The photos above and below show more examples of shallow depth of field. The distracting backgrounds are thrown out of focus to draw the viewer's attention to the main subject. Remember, as we discussed earlier, the nearer the subject is in focus to your camera, depth of field will be more shallow.



"Shy Daisy"




In-camera Cyanotype Processing*

Get creative and fill the entire frame with detail and notice that what looked good from a distance looks even better up close.






"Dandelion"


When we focus in on detail we see textures and colors that we might not have noticed. These details draw the viewer in for a better look.




*Cyanotype is a photographic printing process that gives a cyan-blue print. The process was popular in engineering circles well into the 20th century. The simple and low-cost process enabled them to produce large-scale copies of their work, referred to as blueprints. wikipedia.org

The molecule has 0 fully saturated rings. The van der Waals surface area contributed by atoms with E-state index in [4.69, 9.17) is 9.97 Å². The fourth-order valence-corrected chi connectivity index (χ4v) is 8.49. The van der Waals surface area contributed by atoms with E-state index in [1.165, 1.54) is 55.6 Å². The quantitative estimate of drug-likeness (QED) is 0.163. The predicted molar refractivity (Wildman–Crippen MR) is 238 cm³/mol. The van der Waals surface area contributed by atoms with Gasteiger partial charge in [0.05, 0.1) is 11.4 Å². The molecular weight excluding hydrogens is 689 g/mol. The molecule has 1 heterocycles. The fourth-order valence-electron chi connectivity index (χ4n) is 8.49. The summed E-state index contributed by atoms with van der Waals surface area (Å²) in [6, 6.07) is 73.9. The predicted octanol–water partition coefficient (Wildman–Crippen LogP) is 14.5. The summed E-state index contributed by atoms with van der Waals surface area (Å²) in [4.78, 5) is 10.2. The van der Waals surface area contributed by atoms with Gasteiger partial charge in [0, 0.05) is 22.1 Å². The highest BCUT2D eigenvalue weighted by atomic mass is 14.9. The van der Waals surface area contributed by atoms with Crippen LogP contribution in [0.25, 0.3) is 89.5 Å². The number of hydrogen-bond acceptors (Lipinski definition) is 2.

45 comments:

JIM said...

This is a great post for people with those type cameras. You show that you can get really great images if you know your tool. Nice work

http://jpweddingphotograpy.blogspot.com/2011/03/when-i-fall-in-love.html

Ann said...

Macro is one of my favorite types to do & I will be doing lots more when the flowers start to bloom! These photos are great!

Kriti said...

Mari - I am awestruck!!! Let me make a confession here. No matter with all your lesson I am sure I would have never been able to take those photographs - You really are an artist (or maybe a magician)

whatstruckme said...

I had been wanting to try my hand at close ups. Though after many trial and errors,i somehow managed to figure it out but the information that you have in your blog is very helpful. Since i own a Sony right now the 'macro' feature that i have probably means the same. And yes there's a flower(which says auto), another flower + a flower with a magnifying glass[now i get it:)]. I guess those would be three different close up settings!!!

Sailor said...

Beautiful work!

Laura said...